Saturday, September 08, 2007

When did the '80s start?

I'm talking classic '80s-style music here. Set aside metal, set aside rock, set aside disco.

I was listening to some music this morning. Most of my stuff is '80s, in style if not in actual date. On a whim, I sorted my iTunes list by year because I've always maintained that the '80s, as a musical genre, started in the late 1970s and I wanted to examine that more closely.

But I surprised myself, because my memory of what came out when was fuzzy.

A lot of music lovers, '80s music lovers, consider the '80s to have started musically 13 seconds into Joy Division's "Love Will Tear Us Apart" (1979).

But looking at my collection, it has to have started earlier. I own four choices that might be the first '80s music, and all of them are somewhat surprising.

First, I have to eliminate a fourth choice: the Ramones. There's no doubt that this superb band influenced the '80s, but the band's music is still too punk to be considered classic '80s style.

So, who are the four? Elvis Costello, Blondie, the Cars, and a surprise pick I'll reveal later.

Elvis Costello is the earliest of these artists, with the release of My Aim Is True in 1976, but I think his style is too generic to be considered '80s. It's good stuff and the earliest of all four options, but is it '80s? I don't think so. (I similarly dismiss Tom Petty and the Heartbreakers, who released an eponymous first album in 1976.)

The first album by the Cars came out in 1978, and there's no doubt it is an album in the coming '80s style. But Blondie was already around. Granted, Blondie started out punk, but by 1978 Blondie had evolved a more typical sound with "One Way or Another". Call it a tie between those two bands.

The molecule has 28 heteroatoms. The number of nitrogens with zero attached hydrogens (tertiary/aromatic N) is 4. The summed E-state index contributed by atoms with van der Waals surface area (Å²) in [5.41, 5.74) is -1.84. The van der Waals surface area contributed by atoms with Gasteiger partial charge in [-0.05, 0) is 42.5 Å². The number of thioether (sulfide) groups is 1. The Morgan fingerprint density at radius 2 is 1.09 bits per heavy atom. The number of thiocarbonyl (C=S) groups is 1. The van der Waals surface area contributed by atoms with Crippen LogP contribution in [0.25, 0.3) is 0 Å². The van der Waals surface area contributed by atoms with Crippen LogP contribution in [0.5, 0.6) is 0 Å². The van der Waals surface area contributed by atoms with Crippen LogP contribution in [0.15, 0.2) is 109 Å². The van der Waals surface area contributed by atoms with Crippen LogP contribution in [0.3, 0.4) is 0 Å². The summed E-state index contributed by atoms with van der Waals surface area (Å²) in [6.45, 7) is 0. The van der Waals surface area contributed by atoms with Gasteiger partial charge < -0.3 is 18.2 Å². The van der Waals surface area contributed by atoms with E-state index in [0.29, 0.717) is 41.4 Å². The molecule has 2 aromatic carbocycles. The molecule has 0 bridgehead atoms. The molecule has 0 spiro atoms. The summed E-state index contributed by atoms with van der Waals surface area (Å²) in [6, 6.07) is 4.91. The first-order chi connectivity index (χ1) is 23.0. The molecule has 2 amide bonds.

My fourth choice, the surprise, is Plastic Bertrand and "Ca plane pour moi" in 1977.

It's an interesting choice because that song is a remake of a British song titled "Jet Boy, Jet Girl" by Elton Motello that is more punk, primarily due to the dress and style of the vocals. The original song's lyrics were too risque so the record company hired Plastic Bertrand to do a version in French. It is almost exactly the same song; it used the same musicians.

Why is this more '80s than the Ramones? Most notably, I think, in the use of a horn section and on the emphasis on production values that you can hear in the Plastic Bertrand single (less obvious in the video below). I think these herald the start of the classic '80s music style, and may be the first songs to do so as far as I can tell. I could be wrong. Do you have a better choice as the start?

Here's the punk "Jet Boy, Jet Girl" (try to ignore the stupid German skits):

Here's Plastic Bertrand:

So, you guys have any earlier candidates?


Blogger shecanfilmit said...

Yes, Roxy Music was a band that is better classified with 80s bands than 70s classic rock, but it's clearly 70s:

Also, Japan:

September 9, 2007 1:44 AM  
Blogger Webs said...

I posted the same question to the grumpy old men at AGW, and got a few intriguing responses.

Red Ant, the Grammy winning producer among us, threw out Brian Eno's Here Come the Warm Jets (1973). Eno had been a member in Roxy Music. I'm not familiar with the album so I can't judge.

Another suggestion was the Police, but they can do no better than tie with Blondie and the Cars in 1978.

September 9, 2007 6:26 PM  
Blogger Alex Epstein said...



September 18, 2007 11:33 AM  

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